“I choose the SeaPerch project because each module gave the students a chance to develop a new skill. Some of the girls had never even held a drill. By the end of the week, not only had they assembled a robot from scratch, they also created the internal workings that made it move,” English said.

The SeaPerch project has a personal connection for English as well. As a full-time employee of the Department of the Navy from 2011 to 2013, she worked with underwater robots that detected mines in the sea.

English credits her own outreach experiences with where she is today. Growing up she took advantage of every opportunity, even applying to a highly competitive internship program with the Air Force Research Laboratory in Florida as a high school junior.

The program only accepted college students, but English was undeterred. They wanted a resume. English didn’t have any job experience, so she wrote a one-page overview of what she wanted to accomplish.

She said, “I think they were both befuddled and impressed with my boldness.”

It was enough to get English an interview and eventually the internship itself. She was the lone high school student interning that summer. She ended up coming back for the next three summers. Her first exposure to robotics was during her third summer. She was on the pyrocopter team where she researched controlled burns with a remote-controlled helicopter. It was dramatic, exciting research and it kicked off her love for robotics.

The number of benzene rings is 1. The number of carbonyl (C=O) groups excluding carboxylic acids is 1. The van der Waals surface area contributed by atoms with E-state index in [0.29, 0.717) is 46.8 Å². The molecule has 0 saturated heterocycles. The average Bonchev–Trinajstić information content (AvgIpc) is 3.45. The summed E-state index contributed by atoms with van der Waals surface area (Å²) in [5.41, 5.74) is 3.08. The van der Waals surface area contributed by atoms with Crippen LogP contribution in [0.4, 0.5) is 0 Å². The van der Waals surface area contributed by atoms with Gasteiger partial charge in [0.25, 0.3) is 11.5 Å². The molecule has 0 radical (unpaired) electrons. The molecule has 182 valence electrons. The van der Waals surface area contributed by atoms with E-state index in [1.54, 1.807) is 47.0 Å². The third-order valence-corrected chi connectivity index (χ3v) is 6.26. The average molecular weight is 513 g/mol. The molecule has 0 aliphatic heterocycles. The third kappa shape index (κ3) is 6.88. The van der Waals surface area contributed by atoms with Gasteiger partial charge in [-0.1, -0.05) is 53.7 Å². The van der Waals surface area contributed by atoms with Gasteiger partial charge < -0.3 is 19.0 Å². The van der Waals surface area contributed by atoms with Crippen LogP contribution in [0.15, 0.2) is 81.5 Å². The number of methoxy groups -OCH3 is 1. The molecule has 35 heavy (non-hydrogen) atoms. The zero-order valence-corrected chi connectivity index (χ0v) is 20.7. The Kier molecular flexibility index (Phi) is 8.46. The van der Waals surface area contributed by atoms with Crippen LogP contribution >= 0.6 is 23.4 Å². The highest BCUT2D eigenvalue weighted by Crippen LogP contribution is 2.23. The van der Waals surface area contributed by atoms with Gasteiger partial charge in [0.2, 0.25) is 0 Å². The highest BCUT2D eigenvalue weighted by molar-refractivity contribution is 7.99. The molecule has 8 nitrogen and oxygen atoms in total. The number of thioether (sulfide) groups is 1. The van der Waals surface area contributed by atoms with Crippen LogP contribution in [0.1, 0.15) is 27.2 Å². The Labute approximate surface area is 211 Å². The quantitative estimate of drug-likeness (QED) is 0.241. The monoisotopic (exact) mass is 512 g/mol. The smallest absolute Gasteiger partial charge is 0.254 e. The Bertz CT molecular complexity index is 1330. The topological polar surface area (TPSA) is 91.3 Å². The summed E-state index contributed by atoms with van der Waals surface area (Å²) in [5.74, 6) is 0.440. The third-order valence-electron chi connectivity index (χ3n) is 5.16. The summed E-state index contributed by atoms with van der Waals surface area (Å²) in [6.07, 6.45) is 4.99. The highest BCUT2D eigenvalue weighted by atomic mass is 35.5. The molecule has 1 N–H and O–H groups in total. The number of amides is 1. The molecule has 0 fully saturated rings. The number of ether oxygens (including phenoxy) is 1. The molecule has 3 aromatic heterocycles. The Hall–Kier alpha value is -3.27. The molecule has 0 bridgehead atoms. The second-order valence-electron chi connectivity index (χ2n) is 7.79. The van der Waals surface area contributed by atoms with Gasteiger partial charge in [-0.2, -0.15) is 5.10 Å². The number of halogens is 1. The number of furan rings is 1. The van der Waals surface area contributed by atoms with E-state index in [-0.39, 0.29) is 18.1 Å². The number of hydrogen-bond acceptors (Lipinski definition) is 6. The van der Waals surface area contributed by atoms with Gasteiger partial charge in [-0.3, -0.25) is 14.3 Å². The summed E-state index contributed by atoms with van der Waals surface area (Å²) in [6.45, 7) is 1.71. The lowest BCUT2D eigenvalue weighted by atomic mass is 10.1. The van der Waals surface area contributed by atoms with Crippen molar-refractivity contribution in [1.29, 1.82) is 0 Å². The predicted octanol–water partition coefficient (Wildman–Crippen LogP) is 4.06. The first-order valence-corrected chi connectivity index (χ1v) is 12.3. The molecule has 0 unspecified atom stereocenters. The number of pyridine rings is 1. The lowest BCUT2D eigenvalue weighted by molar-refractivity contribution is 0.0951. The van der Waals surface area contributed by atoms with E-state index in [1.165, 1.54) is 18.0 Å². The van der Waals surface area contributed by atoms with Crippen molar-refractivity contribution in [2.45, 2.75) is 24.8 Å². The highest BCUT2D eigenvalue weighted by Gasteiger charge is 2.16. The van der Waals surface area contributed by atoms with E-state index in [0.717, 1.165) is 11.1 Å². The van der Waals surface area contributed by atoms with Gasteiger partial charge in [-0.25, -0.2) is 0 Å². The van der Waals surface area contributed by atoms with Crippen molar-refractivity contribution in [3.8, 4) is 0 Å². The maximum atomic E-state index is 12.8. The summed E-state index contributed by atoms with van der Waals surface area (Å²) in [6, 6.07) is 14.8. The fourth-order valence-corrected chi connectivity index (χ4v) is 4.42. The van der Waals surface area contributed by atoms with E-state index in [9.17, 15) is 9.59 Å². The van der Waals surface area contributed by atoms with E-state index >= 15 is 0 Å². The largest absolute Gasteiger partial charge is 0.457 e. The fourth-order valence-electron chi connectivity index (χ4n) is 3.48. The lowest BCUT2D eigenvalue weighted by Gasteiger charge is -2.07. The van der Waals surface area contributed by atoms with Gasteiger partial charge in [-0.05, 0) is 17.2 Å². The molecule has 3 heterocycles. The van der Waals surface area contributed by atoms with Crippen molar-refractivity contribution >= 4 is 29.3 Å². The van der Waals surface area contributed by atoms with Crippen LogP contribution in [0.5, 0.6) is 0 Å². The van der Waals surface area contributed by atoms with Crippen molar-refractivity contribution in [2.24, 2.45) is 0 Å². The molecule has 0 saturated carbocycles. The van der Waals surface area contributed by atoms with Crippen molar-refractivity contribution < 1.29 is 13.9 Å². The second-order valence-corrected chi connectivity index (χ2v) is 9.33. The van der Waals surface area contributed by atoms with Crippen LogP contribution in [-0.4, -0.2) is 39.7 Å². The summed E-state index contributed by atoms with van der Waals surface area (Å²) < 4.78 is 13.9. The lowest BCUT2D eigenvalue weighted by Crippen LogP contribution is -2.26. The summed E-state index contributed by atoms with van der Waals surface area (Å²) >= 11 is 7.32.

Her relationship with the Air Force Research Laboratory led to her becoming a recipient of the Science, Mathematics And Research for Transformation (SMART) Scholarship for Service Program between 2009 and 2011 and an Air Force Research Laboratory intern from 2007 to 2010. English spent summers interning with the Department of the Air Force working on robots for remote bomb disposal, controlled burns, and fighter pilot training systems.

Since that experience, English has explored robotics by sea, air, and land and has seen how robotics can be a powerful entry point for getting girls engaged in engineering. Even more impactful can be early encouragement to tinker, build, and fix things.

“If you want to keep engineering open as an option for your daughter, encourage them to help out with things like fixing the car and using power tools. It’s these special and highly personal experiences that can spark an initial interest in a young girl. Even if they don’t go into engineering—they had the exposure and someone who told them ‘if you want it, you can do it,’” English said.